March the time to plant
March is the big month to plant your vegetables and herbs.
Today, it is practically unpatriotic to not have your own vegetable garden. I agree! It makes sense to use our garden space for something more than succulents.
Hint No. 1: Don’t try to grow more than you will eat or share with your family. If you enjoy zucchini squash, that’s wonderful. But zucchinis grow fast, and they are monsters! Winter squashes like butternut are different. They will keep in a cool place for months. Healthy and delicious, whether summer or winter.
No. 2: Take advantage of special speakers. Garden centers have workshops all spring. For instance, at Weidner’s Gardens on March 21-22, there will be a whole weekend with cooking demos, tomatoes, herbs, spring vegetables and very good speakers (full schedule at weidners.com). Take advantage of all the chances you can to soak up knowledge and ask the experts.
No. 3: Plant the right plant at the right time. Hubbard squash and those other hard winter squashes don’t need to be planted right now. The same with pumpkins. Pumpkin seeds planted now will give you ripe pumpkins way before Halloween.
No. 4: Plant what you like to eat. If your family loves tomatoes, then plant lots. If you are the only tomato eater, then one or two plants is plenty! If Mexican salsa is always on your table, then it makes sense to plant lots of different tomatoes and peppers. You can freeze the extras. You can easily grow enough to make all the salsa you want, fresh or frozen.
No. 5: If you have a choice, plant veggies that cost the most at the market. Snow peas are just as easy to grow as regular peas. Snow peas cost $3 or more a pound and you don’t have to shell them. Green beans are different. You will get lots of fresh small batches just right for dinner. Keep picking, and green beans will keep producing.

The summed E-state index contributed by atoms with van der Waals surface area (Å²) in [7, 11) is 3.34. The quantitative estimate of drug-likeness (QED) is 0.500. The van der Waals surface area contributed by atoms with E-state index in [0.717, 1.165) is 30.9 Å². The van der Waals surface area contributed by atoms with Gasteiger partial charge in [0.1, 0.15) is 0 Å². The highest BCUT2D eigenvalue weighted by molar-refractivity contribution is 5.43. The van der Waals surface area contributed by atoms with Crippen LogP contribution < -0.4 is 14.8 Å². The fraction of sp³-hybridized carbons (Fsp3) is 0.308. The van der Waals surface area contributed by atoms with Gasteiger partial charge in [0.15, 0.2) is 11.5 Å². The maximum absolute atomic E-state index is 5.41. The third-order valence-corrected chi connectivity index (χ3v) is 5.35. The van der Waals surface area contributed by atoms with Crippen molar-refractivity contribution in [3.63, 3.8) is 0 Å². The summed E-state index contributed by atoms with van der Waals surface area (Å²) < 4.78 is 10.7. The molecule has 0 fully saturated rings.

No. 6: If you have the space, go for some perennial vegetables, like asparagus and artichokes. Berries like blueberries pay off and are full of antioxidants.
No. 7: Leave the melons for the inland gardeners. Melons need heat to get sweet. No heat, no sweet! You can grow a pretty melon on the coast, but it won’t taste great. And melon vines take lots of space.
No. 8: Herbs are an absolute must! Yes to all of them. They are ridiculously easy to grow and expensive to buy. Three large herb pots near your door will bring you fresh herbs year- round.
No. 9: Ethnic vegetables make sense only if you can use them in your cooking.
No. 10: Make an art project of your vegetable garden space by including some gourds. Let them dry and then cruise Pinterest for easy dried gourd projects.
No. 11: Expect that all of your peas, squashes and cucumbers will get mildew. Live with it. They will often continue to produce, even when covered in mildew. When it gets too bad, pull the plants out and plant new ones.
No. 12: Expect some failures. It’s not the end of the world, and chances are it isn’t even your fault. Some of your tomatoes will get tomato wilt, a virus or become food for your friendly gopher. If your tomatoes had a problem last year, choose a different spot. Tomatoes don’t want too much nitrogen or too much water. They will have more flavor if they are kept just a bit on the dry side. That doesn’t mean no water, but lots of water will not give you a better tomato.
No. 13: Know your space. Most of today’s gardens don’t have a lot of space. In a small garden, sweet corn is not a very good return on your investment of space.
No. 14: Good soil with lots of organic matter is your foundation to success. Bad soil, bad growth: i.e., not many vegetables. Do add mycorrhiza to your planting mix. Weidners has one that is called Mycos. It sounds a bit weird, but a teaspoon per plant will help your plant better use the nutrients and fertilizer. You will have lots more yield and a happy, healthy vegetable garden.
Success or failures, what matters is enjoying your garden, eating what you grow and not worrying about the failures. Just having a garden will make you a winner.